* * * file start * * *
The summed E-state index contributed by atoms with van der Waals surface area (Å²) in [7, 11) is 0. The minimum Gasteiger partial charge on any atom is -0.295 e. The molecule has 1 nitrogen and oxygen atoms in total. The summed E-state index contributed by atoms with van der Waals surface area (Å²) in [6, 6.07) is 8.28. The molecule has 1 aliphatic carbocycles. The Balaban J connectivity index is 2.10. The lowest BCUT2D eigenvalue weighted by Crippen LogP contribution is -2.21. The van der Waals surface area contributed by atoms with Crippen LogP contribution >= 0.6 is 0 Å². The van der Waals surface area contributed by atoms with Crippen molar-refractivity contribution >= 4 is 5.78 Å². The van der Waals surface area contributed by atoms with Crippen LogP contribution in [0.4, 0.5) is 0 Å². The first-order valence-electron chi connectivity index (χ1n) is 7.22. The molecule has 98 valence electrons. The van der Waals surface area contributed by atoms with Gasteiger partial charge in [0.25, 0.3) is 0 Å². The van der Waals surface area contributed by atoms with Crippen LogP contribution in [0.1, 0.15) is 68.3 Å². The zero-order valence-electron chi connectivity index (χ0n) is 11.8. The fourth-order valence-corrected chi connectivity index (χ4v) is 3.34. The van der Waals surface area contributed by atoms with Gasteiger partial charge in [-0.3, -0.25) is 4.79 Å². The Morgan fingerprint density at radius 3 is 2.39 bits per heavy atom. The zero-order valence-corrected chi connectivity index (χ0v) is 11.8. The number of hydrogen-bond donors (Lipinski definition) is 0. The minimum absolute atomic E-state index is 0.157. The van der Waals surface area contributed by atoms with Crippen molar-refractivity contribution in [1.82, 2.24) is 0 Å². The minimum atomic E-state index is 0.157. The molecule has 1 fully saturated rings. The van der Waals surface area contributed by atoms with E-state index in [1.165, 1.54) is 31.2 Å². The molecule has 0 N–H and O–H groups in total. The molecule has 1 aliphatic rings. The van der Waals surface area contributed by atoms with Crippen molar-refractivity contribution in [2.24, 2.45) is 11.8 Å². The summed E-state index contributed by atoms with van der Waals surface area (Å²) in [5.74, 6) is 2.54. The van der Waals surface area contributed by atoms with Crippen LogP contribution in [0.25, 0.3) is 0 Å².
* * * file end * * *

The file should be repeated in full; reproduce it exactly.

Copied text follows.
The summed E-state index contributed by atoms with van der Waals surface area (Å²) in [7, 11) is 0. The minimum Gasteiger partial charge on any atom is -0.295 e. The molecule has 1 nitrogen and oxygen atoms in total. The summed E-state index contributed by atoms with van der Waals surface area (Å²) in [6, 6.07) is 8.28. The molecule has 1 aliphatic carbocycles. The Balaban J connectivity index is 2.10. The lowest BCUT2D eigenvalue weighted by Crippen LogP contribution is -2.21. The van der Waals surface area contributed by atoms with Crippen LogP contribution >= 0.6 is 0 Å². The van der Waals surface area contributed by atoms with Crippen molar-refractivity contribution >= 4 is 5.78 Å². The van der Waals surface area contributed by atoms with Crippen LogP contribution in [0.4, 0.5) is 0 Å². The first-order valence-electron chi connectivity index (χ1n) is 7.22. The molecule has 98 valence electrons. The van der Waals surface area contributed by atoms with Gasteiger partial charge in [0.25, 0.3) is 0 Å². The van der Waals surface area contributed by atoms with Crippen LogP contribution in [0.1, 0.15) is 68.3 Å². The zero-order valence-electron chi connectivity index (χ0n) is 11.8. The fourth-order valence-corrected chi connectivity index (χ4v) is 3.34. The van der Waals surface area contributed by atoms with Gasteiger partial charge in [-0.3, -0.25) is 4.79 Å². The Morgan fingerprint density at radius 3 is 2.39 bits per heavy atom. The zero-order valence-corrected chi connectivity index (χ0v) is 11.8. The number of hydrogen-bond donors (Lipinski definition) is 0. The minimum absolute atomic E-state index is 0.157. The van der Waals surface area contributed by atoms with Crippen molar-refractivity contribution in [1.82, 2.24) is 0 Å². The minimum atomic E-state index is 0.157. The molecule has 1 fully saturated rings. The van der Waals surface area contributed by atoms with E-state index in [1.165, 1.54) is 31.2 Å². The molecule has 0 N–H and O–H groups in total. The molecule has 1 aliphatic rings. The van der Waals surface area contributed by atoms with Crippen molar-refractivity contribution in [2.24, 2.45) is 11.8 Å². The summed E-state index contributed by atoms with van der Waals surface area (Å²) in [5.74, 6) is 2.54. The van der Waals surface area contributed by atoms with Crippen LogP contribution in [0.25, 0.3) is 0 Å².